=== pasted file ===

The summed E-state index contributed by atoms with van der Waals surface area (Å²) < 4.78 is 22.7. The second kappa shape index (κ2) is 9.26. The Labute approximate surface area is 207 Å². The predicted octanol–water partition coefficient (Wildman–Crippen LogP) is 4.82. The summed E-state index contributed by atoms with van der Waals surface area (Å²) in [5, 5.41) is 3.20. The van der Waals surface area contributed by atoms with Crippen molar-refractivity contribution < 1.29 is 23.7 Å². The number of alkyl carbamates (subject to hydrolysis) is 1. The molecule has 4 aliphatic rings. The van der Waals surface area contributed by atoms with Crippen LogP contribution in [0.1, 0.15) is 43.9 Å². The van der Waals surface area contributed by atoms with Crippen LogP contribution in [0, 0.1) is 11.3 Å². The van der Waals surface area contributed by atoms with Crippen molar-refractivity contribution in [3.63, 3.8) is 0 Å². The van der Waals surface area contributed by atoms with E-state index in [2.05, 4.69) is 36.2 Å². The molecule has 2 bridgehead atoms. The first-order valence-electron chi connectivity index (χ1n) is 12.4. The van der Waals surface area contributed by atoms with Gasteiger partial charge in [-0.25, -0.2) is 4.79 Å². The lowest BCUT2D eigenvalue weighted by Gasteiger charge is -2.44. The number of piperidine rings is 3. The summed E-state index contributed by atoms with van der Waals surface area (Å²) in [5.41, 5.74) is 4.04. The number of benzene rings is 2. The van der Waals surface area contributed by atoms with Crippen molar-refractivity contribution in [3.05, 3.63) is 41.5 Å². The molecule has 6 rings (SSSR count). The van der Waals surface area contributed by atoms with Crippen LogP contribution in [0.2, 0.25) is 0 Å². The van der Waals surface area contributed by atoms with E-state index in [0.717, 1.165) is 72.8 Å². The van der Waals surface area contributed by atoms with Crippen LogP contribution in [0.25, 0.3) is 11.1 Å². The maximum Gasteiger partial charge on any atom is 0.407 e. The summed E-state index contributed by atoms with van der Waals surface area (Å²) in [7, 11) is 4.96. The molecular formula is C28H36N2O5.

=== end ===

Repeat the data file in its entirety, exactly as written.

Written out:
The summed E-state index contributed by atoms with van der Waals surface area (Å²) < 4.78 is 22.7. The second kappa shape index (κ2) is 9.26. The Labute approximate surface area is 207 Å². The predicted octanol–water partition coefficient (Wildman–Crippen LogP) is 4.82. The summed E-state index contributed by atoms with van der Waals surface area (Å²) in [5, 5.41) is 3.20. The van der Waals surface area contributed by atoms with Crippen molar-refractivity contribution < 1.29 is 23.7 Å². The number of alkyl carbamates (subject to hydrolysis) is 1. The molecule has 4 aliphatic rings. The van der Waals surface area contributed by atoms with Crippen LogP contribution in [0.1, 0.15) is 43.9 Å². The van der Waals surface area contributed by atoms with Crippen LogP contribution in [0, 0.1) is 11.3 Å². The van der Waals surface area contributed by atoms with Crippen molar-refractivity contribution in [3.63, 3.8) is 0 Å². The van der Waals surface area contributed by atoms with E-state index in [2.05, 4.69) is 36.2 Å². The molecule has 2 bridgehead atoms. The first-order valence-electron chi connectivity index (χ1n) is 12.4. The van der Waals surface area contributed by atoms with Gasteiger partial charge in [-0.25, -0.2) is 4.79 Å². The lowest BCUT2D eigenvalue weighted by Gasteiger charge is -2.44. The number of piperidine rings is 3. The summed E-state index contributed by atoms with van der Waals surface area (Å²) in [5.41, 5.74) is 4.04. The number of benzene rings is 2. The van der Waals surface area contributed by atoms with Crippen molar-refractivity contribution in [3.05, 3.63) is 41.5 Å². The molecule has 6 rings (SSSR count). The van der Waals surface area contributed by atoms with Crippen LogP contribution in [0.2, 0.25) is 0 Å². The van der Waals surface area contributed by atoms with E-state index in [0.717, 1.165) is 72.8 Å². The van der Waals surface area contributed by atoms with Crippen LogP contribution in [0.25, 0.3) is 11.1 Å². The maximum Gasteiger partial charge on any atom is 0.407 e. The summed E-state index contributed by atoms with van der Waals surface area (Å²) in [7, 11) is 4.96. The molecular formula is C28H36N2O5.